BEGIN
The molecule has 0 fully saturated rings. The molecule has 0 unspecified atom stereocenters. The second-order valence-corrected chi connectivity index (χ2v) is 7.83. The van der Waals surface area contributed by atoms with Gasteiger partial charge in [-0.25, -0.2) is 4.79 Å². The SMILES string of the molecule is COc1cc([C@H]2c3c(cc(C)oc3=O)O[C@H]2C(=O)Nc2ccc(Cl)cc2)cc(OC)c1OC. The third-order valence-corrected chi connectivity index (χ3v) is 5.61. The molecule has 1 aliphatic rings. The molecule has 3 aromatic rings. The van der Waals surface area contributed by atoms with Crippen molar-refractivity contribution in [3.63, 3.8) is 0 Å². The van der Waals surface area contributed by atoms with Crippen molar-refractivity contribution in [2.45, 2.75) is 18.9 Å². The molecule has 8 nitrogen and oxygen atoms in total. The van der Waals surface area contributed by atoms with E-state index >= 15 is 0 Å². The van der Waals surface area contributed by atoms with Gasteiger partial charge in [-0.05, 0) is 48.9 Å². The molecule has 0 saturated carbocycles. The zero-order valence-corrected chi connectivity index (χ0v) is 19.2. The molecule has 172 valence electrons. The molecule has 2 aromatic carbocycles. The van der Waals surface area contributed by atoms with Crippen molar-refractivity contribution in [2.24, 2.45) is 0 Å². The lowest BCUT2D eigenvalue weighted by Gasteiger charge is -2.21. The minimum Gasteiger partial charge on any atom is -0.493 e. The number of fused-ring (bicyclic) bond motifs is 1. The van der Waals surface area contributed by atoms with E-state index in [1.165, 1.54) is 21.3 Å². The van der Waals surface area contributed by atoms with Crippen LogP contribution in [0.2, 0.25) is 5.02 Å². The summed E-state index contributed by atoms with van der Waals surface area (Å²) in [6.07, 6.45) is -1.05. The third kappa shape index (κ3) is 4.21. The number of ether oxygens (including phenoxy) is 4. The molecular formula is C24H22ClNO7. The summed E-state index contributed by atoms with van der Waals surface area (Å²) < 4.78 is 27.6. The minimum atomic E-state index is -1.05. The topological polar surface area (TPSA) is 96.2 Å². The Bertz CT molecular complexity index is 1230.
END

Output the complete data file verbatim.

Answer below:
The molecule has 0 fully saturated rings. The molecule has 0 unspecified atom stereocenters. The second-order valence-corrected chi connectivity index (χ2v) is 7.83. The van der Waals surface area contributed by atoms with Gasteiger partial charge in [-0.25, -0.2) is 4.79 Å². The SMILES string of the molecule is COc1cc([C@H]2c3c(cc(C)oc3=O)O[C@H]2C(=O)Nc2ccc(Cl)cc2)cc(OC)c1OC. The third-order valence-corrected chi connectivity index (χ3v) is 5.61. The molecule has 1 aliphatic rings. The molecule has 3 aromatic rings. The van der Waals surface area contributed by atoms with Crippen molar-refractivity contribution in [3.63, 3.8) is 0 Å². The van der Waals surface area contributed by atoms with Crippen molar-refractivity contribution in [2.45, 2.75) is 18.9 Å². The molecule has 8 nitrogen and oxygen atoms in total. The van der Waals surface area contributed by atoms with E-state index >= 15 is 0 Å². The van der Waals surface area contributed by atoms with Gasteiger partial charge in [-0.05, 0) is 48.9 Å². The molecule has 0 saturated carbocycles. The zero-order valence-corrected chi connectivity index (χ0v) is 19.2. The molecule has 172 valence electrons. The molecule has 2 aromatic carbocycles. The van der Waals surface area contributed by atoms with Crippen molar-refractivity contribution in [2.24, 2.45) is 0 Å². The lowest BCUT2D eigenvalue weighted by Gasteiger charge is -2.21. The minimum Gasteiger partial charge on any atom is -0.493 e. The number of fused-ring (bicyclic) bond motifs is 1. The van der Waals surface area contributed by atoms with E-state index in [1.165, 1.54) is 21.3 Å². The van der Waals surface area contributed by atoms with Crippen LogP contribution in [0.2, 0.25) is 5.02 Å². The summed E-state index contributed by atoms with van der Waals surface area (Å²) in [6.07, 6.45) is -1.05. The third kappa shape index (κ3) is 4.21. The number of ether oxygens (including phenoxy) is 4. The molecular formula is C24H22ClNO7. The summed E-state index contributed by atoms with van der Waals surface area (Å²) < 4.78 is 27.6. The minimum atomic E-state index is -1.05. The topological polar surface area (TPSA) is 96.2 Å². The Bertz CT molecular complexity index is 1230.